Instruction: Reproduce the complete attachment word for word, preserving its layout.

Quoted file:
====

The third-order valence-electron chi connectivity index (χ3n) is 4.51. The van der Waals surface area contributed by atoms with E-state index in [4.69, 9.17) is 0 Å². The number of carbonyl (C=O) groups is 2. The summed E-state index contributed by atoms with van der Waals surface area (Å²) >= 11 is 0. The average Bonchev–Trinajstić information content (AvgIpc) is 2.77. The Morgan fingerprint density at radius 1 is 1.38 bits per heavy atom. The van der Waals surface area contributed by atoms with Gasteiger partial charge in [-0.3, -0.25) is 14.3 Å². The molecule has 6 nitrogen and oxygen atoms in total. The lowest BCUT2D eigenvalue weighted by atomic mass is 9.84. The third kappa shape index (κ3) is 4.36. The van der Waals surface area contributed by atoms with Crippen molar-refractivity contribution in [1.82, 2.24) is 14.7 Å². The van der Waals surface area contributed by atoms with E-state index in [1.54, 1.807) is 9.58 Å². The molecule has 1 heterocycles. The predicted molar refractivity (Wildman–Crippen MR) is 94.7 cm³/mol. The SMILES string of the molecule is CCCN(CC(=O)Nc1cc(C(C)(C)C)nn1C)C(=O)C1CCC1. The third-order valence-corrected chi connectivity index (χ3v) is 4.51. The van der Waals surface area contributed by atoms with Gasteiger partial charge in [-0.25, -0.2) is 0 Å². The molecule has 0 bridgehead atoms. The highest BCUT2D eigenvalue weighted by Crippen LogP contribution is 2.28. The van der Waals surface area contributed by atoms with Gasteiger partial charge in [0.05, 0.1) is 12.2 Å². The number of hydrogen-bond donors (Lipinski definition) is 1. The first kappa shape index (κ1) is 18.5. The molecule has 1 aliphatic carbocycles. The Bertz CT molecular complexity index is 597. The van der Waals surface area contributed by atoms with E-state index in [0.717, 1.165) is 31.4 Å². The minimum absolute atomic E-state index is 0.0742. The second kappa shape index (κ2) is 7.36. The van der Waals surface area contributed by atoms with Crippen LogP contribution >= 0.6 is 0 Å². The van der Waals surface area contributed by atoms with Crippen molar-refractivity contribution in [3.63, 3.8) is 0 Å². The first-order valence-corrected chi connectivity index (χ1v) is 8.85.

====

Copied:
The third-order valence-electron chi connectivity index (χ3n) is 4.51. The van der Waals surface area contributed by atoms with E-state index in [4.69, 9.17) is 0 Å². The number of carbonyl (C=O) groups is 2. The summed E-state index contributed by atoms with van der Waals surface area (Å²) >= 11 is 0. The average Bonchev–Trinajstić information content (AvgIpc) is 2.77. The Morgan fingerprint density at radius 1 is 1.38 bits per heavy atom. The van der Waals surface area contributed by atoms with Gasteiger partial charge in [-0.3, -0.25) is 14.3 Å². The molecule has 6 nitrogen and oxygen atoms in total. The lowest BCUT2D eigenvalue weighted by atomic mass is 9.84. The third kappa shape index (κ3) is 4.36. The van der Waals surface area contributed by atoms with Crippen molar-refractivity contribution in [1.82, 2.24) is 14.7 Å². The van der Waals surface area contributed by atoms with E-state index in [1.54, 1.807) is 9.58 Å². The molecule has 1 heterocycles. The predicted molar refractivity (Wildman–Crippen MR) is 94.7 cm³/mol. The SMILES string of the molecule is CCCN(CC(=O)Nc1cc(C(C)(C)C)nn1C)C(=O)C1CCC1. The third-order valence-corrected chi connectivity index (χ3v) is 4.51. The van der Waals surface area contributed by atoms with Gasteiger partial charge in [-0.25, -0.2) is 0 Å². The molecule has 0 bridgehead atoms. The highest BCUT2D eigenvalue weighted by Crippen LogP contribution is 2.28. The van der Waals surface area contributed by atoms with Gasteiger partial charge in [0.05, 0.1) is 12.2 Å². The number of hydrogen-bond donors (Lipinski definition) is 1. The first kappa shape index (κ1) is 18.5. The molecule has 1 aliphatic carbocycles. The Bertz CT molecular complexity index is 597. The van der Waals surface area contributed by atoms with E-state index in [0.717, 1.165) is 31.4 Å². The minimum absolute atomic E-state index is 0.0742. The second kappa shape index (κ2) is 7.36. The van der Waals surface area contributed by atoms with Crippen LogP contribution >= 0.6 is 0 Å². The van der Waals surface area contributed by atoms with Crippen molar-refractivity contribution in [3.63, 3.8) is 0 Å². The first-order valence-corrected chi connectivity index (χ1v) is 8.85.